But I made up for my crassness with my next choice a selection of short stories by Guy de Maupassant, Claire de Lune. Again I was a little scared, but after the first few stories I learned his style and choice of words and enjoyed my reading of it. That’s something I’ve noticed already about reading in a foreign language. You start out slowly, but about 20 or 30 pages in you’ve learned the author’s style and the words they like to use over and over and your pace picks up. So stick with it and be patient with yourself. It will get easier.
Currently I’m reading the first in a highly acclaimed series chronicling the kings of France in the 14th century by the late Maurice Druon, a member of the Acadamie Francaise. Le Roi de Fer is probably the most complex book that I’ve tackled yet in French, but I feel up for the challenge. I love historical fiction, and this is historical fiction of the highest caliber that’s educational, full of footnotes and immersive. There are six more books in the series, so I’ll be occupied with Druon for a while.
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I took a little mini-vacation with my husband last weekend and we went camping in a nearby state park. I love camping because it’s a cheap way to get away from it all and spend some serious time with my Kindle. We have a little, old, finicky pop-up trailer that makes our getaways quite comfortable. We stock up on yummy food, set out our camp chairs and read for hours with a gin and tonic nearby. Ahh bliss…
I finished two books last week camping. First up:
Euripides’ Ten Plays: This was the last of the big three Greek playwrights on my reading list, and I think Euripides is my favorite. Why? A few reasons. First off his writing just seemed to me to be fresher and easier to get into. Perhaps it was the translation, which was excellent, by Paul Roche, but I think it was more of Euripides’ style than anything else. Also he has mercifully short choruses. I know they’re a staple of Greek plays, but I really am not a fan of the choruses, they just seem to be a waste of time to me. Maybe my tastes aren’t refined enough to enjoy them.
However what I loved the most about Euripides were the women in his works and his commentary on them. The man was almost a feminist. He showed, especially in plays like Medea, how being a woman in ancient Greece was a pretty raw deal. Medea laments her lot in life, saying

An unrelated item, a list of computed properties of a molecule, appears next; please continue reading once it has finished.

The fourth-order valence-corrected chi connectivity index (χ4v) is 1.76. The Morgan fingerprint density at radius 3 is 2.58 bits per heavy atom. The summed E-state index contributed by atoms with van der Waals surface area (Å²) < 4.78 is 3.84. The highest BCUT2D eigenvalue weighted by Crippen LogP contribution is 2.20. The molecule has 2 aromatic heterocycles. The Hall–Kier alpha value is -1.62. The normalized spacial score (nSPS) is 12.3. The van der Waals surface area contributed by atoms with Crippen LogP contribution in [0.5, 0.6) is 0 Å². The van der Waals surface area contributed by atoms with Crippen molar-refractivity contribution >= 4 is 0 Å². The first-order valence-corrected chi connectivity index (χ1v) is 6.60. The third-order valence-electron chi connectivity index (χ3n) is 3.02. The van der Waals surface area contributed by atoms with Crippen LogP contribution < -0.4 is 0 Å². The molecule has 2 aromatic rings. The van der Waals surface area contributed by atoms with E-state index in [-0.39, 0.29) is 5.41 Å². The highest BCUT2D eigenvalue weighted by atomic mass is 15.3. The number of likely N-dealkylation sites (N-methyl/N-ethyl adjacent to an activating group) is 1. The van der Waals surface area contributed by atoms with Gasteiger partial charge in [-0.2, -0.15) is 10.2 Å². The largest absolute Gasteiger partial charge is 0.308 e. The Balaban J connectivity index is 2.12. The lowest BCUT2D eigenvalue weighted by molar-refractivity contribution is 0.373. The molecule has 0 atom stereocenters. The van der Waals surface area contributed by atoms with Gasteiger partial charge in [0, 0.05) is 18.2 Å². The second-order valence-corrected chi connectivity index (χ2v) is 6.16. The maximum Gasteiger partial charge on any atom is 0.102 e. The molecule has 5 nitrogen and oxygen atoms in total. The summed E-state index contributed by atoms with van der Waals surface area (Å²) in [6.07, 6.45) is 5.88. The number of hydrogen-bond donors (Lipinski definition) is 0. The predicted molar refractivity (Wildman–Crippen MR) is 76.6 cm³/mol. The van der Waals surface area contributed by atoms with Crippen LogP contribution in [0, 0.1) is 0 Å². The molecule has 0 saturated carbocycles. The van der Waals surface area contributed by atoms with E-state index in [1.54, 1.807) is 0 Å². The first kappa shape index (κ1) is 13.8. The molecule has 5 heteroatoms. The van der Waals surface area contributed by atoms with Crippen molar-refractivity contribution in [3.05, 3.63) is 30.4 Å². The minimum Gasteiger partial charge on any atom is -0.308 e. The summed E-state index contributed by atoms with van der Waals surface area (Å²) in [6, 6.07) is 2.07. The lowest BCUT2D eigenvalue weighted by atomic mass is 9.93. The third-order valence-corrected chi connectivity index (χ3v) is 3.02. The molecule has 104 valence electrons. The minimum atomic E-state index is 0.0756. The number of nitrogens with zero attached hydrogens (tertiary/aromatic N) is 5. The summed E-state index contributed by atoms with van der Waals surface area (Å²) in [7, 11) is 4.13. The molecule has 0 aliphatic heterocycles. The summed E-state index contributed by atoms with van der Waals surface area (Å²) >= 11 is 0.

“Of all creatures that can feel and think, we women are the worst-treated things alive.
To begin with, we bid the highest price in dowries just to buy some man to be dictator of our bodies.”
Of course, none of that justifies killing your children, which Medea later does, but it is fascinating that a man felt such pity for women. It’s also intriguing to note that in ancient Greece women were not allowed to the festivals where the plays were performed, the audience was exclusively male. So it’s not as if Euripides inserted these bits into his plays to appease them. He did it because he saw the injustice of their situation.
The Janissary Tree by Jason Goodwin: Another great find in my newly found genre of historical mysteries. The series is set in 1830’s Istanbul, in the years of decline for the Ottoman Empire. Yashim the Eunuch is the protagonist and we follow him through the winding alleys of old Istanbul while he tries to solve a mysterious string of murders. The plot was almost of secondary importance to me, I just really enjoyed vicariously traveling through Yashim’s eyes. The book is chock full of atmosphere and historical tidbits and made a quick read. Number two is definitely on my to-read list.